Electronics > Electronics

On-board image processing - robot car

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johnny_jones:
Hi all, I am trying to get a little robot car to do on-board image processing.

So far my plans are as follows:
- microcontroller (ardiuno uno) to sync up the camera, SRAM memory and DSP chip(s)
- DSP chips will perform image processing algorithms and return result(s) to microcontroller
- camera is a very small CMOS type (6mm x 6mm x 4.5mm)

Thoughts:
- feed the 8 bit data stream from the camera into a 1Mx8 bits (8Mbit total memory)
- storage of 640x480 images (so I need 921600 locations of 8 bit storage)
- address line will be controlled by the microcontroller

DSP Chips:
- I have never worked with these before, is it similar to FPGA development?
- I still have to look into my DSP chip needs (multipliers, clock speed and on-chip memory are the most important?)

I have never done this before, does this sound like a reasonable effort that will not be too hard to debug or verify?

EDIT: actually, I'm thinking the UNO cannot supply the necessary 20 bit wide address line? perhaps I need to use an FPGA as well?

Thanks

Soeren:
Hi,


--- Quote from: johnny_jones on November 18, 2012, 09:38:29 PM ---I have never done this before, does this sound like a reasonable effort that will not be too hard to debug or verify?

--- End quote ---
Not at all.

DSP, which btw. is quite math intensive, is not something that you just jump into with zero knowledge - grab a couple of books on the subject and see if you can get a basic understanding, then try applying what you learn to a DSP chip, one little step at a time.

johnny_jones:
Alright so I talked to a professor, it was rushed, he said to look into a DSP development board with full API for openCV. Don't know if such a thing exists or is easy to use.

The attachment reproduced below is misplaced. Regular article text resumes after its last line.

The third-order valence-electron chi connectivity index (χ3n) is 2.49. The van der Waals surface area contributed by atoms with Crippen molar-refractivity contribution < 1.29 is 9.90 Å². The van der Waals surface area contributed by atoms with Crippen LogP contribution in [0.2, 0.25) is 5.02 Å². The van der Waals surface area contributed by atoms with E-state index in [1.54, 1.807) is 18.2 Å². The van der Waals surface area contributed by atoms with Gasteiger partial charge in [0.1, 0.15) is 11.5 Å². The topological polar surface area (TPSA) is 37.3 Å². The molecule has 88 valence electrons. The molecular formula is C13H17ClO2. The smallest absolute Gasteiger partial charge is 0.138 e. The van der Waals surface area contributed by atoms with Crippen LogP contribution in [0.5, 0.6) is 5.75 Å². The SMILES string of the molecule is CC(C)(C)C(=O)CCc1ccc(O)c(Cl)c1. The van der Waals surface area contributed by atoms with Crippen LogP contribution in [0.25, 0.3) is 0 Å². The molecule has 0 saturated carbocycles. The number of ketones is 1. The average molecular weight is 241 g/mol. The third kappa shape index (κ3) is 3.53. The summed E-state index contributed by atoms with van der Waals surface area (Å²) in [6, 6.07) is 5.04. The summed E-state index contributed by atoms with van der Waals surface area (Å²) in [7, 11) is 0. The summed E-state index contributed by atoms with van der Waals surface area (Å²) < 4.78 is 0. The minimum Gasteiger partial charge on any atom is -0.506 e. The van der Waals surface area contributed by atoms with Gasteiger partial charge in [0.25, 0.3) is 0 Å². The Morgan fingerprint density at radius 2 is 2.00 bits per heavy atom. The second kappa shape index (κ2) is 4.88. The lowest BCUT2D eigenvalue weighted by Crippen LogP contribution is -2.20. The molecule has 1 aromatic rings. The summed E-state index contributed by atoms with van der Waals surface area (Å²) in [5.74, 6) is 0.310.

Another person I consulted said to go with an ARM development board to make interfacing the camera and what not easier.

Do you know some guidelines on how to select a suitable hardware application? I have almost no idea on how to determine if the processor and it's board organization can suit my processing needs. Most of the stuff I have experience with is low-level FPGA design and, well when you design all the logic elements, clock cycle and processing time is a hop skip and a jump away.

Or any thoughts/suggestions also appreciated.

Soeren:
Hi,


--- Quote from: johnny_jones on November 19, 2012, 06:56:18 PM ---Do you know some guidelines on how to select a suitable hardware application? I have almost no idea on how to determine if the processor and it's board organization can suit my processing needs.

--- End quote ---
You have to determine the needed data throughput per time unit, considering time for whatever processiing of the data you need. This will give you the absolute minimum speed.



--- Quote from: johnny_jones on November 19, 2012, 06:56:18 PM ---Or any thoughts/suggestions also appreciated.

--- End quote ---
ITX-Pico PC or ITX-Nano PC with a top quality web cam would be my preferred "motor", then the code can be written and compiled directly on the target system (just plug it in between screen/keyboard/mouse), get Robo Realm (or similar) installed and you'll save a lot of time.
Perhaps take a look at some of the PC-104 boards as well.

While you may like the size of your tiny cam, it will most likely be crap on all points color/focusgeometry/etc. compared to a larger cam with high quality optics - and the better your raw data, the easier it will be to process.

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